Texans Implied Team Total: 23
C.J. Stroud is already profiling as one of the best young QBs in the game, ranking QB8 in EPA per game and QB13 in success rate. He’s been sensational.
But over the last three weeks, Stroud has played the Buccaneers, Bengals, and Cardinals—who rank 23rd, 28th, and 31st in dropback success rate. Stroud is having an incredible rookie season… but he’s also coming off a very easy three-game stretch.
And Stroud still hasn't convinced his coaches to put the offense fully on his shoulders. The Texans weren't particularly aggressive over the last three weeks. They posted a 5% PROE against the Buccaneers but were balanced against the Bengals and Cardinals.
With a rookie QB under center, the Texans have been understandably conservative. But that approach can lead to frustrating outcomes, like we saw in their 15-13 loss to the Panthers. But the signal is pretty clear here from the Texans coaching staff—they are going to work to get their run game going unless things completely get away from them.
Fortunately, the Jaguars are a pass funnel. Teams are averaging a 69% pass rate against them and shifting 4% to the pass. I don’t expect the Texans to embrace the opportunity for a pass-heavy game plan, but it should help keep them from playing overly conservatively.
The Jaguars have an impressive pass defense, but Stroud was deadly against them in Week 3. Outside of his elite showing against the Buccaneers, it’s his most efficient showing of the season.
Stroud’s efficiency against the Jaguars makes sense. He’s been excellent from a clean pocket, and the Jaguars don’t have a great pass rush, ranking just 17th in pass rush win rate. Stroud is usually well protected behind a Texans offensive line that ranks eighth in pass block win rate.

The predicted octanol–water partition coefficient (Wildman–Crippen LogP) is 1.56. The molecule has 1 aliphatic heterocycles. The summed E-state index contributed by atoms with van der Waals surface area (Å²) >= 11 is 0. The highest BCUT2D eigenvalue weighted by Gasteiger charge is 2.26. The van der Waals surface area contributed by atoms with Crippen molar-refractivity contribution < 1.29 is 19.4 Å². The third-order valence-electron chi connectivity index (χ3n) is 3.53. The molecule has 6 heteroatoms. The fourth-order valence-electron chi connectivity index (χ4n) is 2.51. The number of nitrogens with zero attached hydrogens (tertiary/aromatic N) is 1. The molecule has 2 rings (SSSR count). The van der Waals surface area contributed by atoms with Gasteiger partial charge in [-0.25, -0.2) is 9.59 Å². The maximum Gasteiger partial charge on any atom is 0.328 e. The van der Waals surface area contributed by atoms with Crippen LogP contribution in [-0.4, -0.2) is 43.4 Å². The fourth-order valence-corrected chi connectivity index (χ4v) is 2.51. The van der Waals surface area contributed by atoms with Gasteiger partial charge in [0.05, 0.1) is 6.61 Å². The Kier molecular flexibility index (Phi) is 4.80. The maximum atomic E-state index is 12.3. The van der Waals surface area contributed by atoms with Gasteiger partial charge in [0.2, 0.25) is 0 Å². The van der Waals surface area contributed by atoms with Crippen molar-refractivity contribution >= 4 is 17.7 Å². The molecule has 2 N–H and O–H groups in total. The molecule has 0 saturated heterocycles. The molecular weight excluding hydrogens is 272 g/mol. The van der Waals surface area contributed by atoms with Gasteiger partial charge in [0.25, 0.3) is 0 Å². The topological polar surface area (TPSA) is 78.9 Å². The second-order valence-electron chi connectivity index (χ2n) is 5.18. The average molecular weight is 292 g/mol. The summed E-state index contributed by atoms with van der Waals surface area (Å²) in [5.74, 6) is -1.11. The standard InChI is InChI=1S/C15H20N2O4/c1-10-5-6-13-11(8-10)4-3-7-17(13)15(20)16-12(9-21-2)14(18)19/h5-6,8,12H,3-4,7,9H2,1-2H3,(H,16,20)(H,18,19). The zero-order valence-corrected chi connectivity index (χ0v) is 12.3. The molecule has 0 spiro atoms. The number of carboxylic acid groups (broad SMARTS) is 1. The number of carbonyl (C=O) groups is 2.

Still, the Jaguars secondary needs to be taken seriously. They rank fourth in PFF’s coverage grades and aren’t letting up big plays at a high rate. Most importantly, they protect the middle of the field extremely well, ranking first in splash zone coverage. That could limit one of the Texans' biggest strengths.
With Noah Brown looking likely to be out again this week, the Texans will have Nico Collins, Tank Dell, and Robert Woods as their 3WR set. Woods will primarily operate from the slot.
Both Collins and Dell have been great this season, but Dell looks like a far better fit for this matchup.
The Jaguars cover well, particularly over the middle. That’s not great news for Nico Collins, whose route running has been fine but not special. His impact comes primarily from being able to draw splash zone targets at an extremely high rate. But that ability will likely be limited here.
Meanwhile, Dell is profiling as an elite route runner. Only Keenan Allen, Brandon Aiyuk, Garrett Wilson, A.J. Brown, and CeeDee Lamb rate higher in open score. I’m not betting against Dell to get open, regardless of the secondary.
And Dell does damage deep downfield, which fits well with the idea that Stroud should be well-protected in this game. Dell remains a WR1 despite the difficult matchup. Collins is a WR2.
Dalton Schultz is also getting open well for a tight end, delivering a slightly higher open score than Nico Collins. This is a less interesting matchup for him than we’ve gotten used to over the last three weeks, but Schultz remains a TE1.
Although I haven’t been complimentary of the Jaguars run defense this season, the fact is that they lead the NFL in rushing success rate. This is not a good rushing matchup for the Texans. But they are likely to burn plays on the ground game anyway.
When Dameon Pierce was out, Devin Singletary’s ridiculous snap and carry shares made him an RB1. But with Pierce returning, we can’t count on that type of workload.
Devin Singletary has been a great fantasy RB over the last two weeks. But as a real-life RB… he’s not adding a ton. His 40% success rate is solid, and he’s solid in RYOE. But he’s not a difference maker. A reduced workload will be a major hit to his fantasy profile.
Then again, Singletary has been far more effective than Pierce this year. And given Singletary’s huge workloads over the last two weeks, it’s obvious his coaches trust him. He remains in play as a TD-or-bust RB2. Pierce will have a hard time getting this backfield back.